A healthy, four-year-old California condor known as #358 was found dead on Monday in the Los Padres National Forest. Its neck had become tangled in a rope apparently used by hikers to scale a waterfall along Tar Creek, just north of Fillmore in Ventura County.
“It’s a popular recreational area, and it also happens to be a year-round source of water for condors,” explained U.S. Fish & Wildlife spokesperson Michael Woodbridge on Tuesday. He said it appeared as if the bird had been checking out the rope, and then somehow got caught. “They’re naturally curious birds,” said Woodbridge. “When people leave stuff out, they’re going to explore that.”
The bird was found by a hiker who called authorities on Monday at about 10 a.m., and the USFWS sent out a team to retrieve the bird. They found the condor near the top of a 200-foot waterfall, with its neck caught in an eight-millimeter rope that was tied to a small tree in the chaparral scrub and frayed with repeated use over the years.
Though Woodbridge couldn’t say definitively that this was the only condor ever killed by recreational equipment since the recovery program began in the 1980s, he said, “I don’t know of any cases offhand that are similar.” He did, however, say it reminded him of recent cases in Bakersfield where endangered kit foxes are getting themselves caught and injured in volleyball and soccer nets. Typically, wild condors – whose population dwindled to less than 30 birds in the 1980s – die from lead poisoning after eating on the remains of animals hunted with lead bullets. Less commonly, the birds may die by being shot, flying into power lines, or contracting West Nile virus.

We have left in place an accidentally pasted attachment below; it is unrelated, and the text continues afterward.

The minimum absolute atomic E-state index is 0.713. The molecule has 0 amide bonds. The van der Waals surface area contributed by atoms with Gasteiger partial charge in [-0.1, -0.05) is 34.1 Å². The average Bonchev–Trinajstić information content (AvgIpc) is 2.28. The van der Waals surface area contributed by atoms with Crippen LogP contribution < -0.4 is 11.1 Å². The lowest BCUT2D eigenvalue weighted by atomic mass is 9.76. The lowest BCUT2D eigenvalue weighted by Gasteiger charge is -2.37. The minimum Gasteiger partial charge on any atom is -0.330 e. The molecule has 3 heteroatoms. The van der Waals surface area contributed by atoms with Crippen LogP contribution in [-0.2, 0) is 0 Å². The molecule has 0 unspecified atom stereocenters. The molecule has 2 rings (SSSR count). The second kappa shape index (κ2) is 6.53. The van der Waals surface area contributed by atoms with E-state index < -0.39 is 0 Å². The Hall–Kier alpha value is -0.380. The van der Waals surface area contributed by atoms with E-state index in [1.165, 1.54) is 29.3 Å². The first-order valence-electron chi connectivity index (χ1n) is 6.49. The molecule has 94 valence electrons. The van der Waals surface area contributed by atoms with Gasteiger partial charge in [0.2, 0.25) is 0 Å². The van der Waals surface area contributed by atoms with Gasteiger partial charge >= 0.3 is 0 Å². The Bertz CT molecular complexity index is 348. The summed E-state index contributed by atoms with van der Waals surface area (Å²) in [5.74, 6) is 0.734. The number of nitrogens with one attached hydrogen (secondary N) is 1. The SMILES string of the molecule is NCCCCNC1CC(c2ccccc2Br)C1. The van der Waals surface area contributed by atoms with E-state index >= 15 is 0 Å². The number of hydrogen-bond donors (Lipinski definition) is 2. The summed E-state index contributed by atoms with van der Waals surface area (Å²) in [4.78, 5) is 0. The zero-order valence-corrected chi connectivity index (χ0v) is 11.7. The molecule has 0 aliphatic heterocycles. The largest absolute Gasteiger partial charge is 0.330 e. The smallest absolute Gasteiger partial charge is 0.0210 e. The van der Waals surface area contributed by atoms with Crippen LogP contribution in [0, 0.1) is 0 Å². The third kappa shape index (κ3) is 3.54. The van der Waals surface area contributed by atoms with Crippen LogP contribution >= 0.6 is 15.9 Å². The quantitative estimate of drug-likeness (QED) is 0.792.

The death leaves 361 condors in existence, including 188 wild condors, 94 of which are in California. The good news, said Woodbridge, is that it wasn’t a breeding condor. “It would have been a greater loss if this was a breeding adult bird, but it wasn’t at a breeding age yet,” said Woodbridge. However, the bird had no problems, wasn’t sickly, and had no problems with humans. On top of that, Woodbridge explained, “He was actually one of the more dominant birds in his age class.” Dominance often predicts how successful an individual bird will be in future mating, said Woodbridge, who explained, “We had pretty high hopes of him having a long productive life in the wild.” Unfortunately, condor #358 has now been sent off to the San Diego Zoo for a necropsy.
“Anything left there can have an effect on condors. People need to make sure to take that out of the backcountry,” warned Woodbridge. “The bottom line is pack out your stuff.”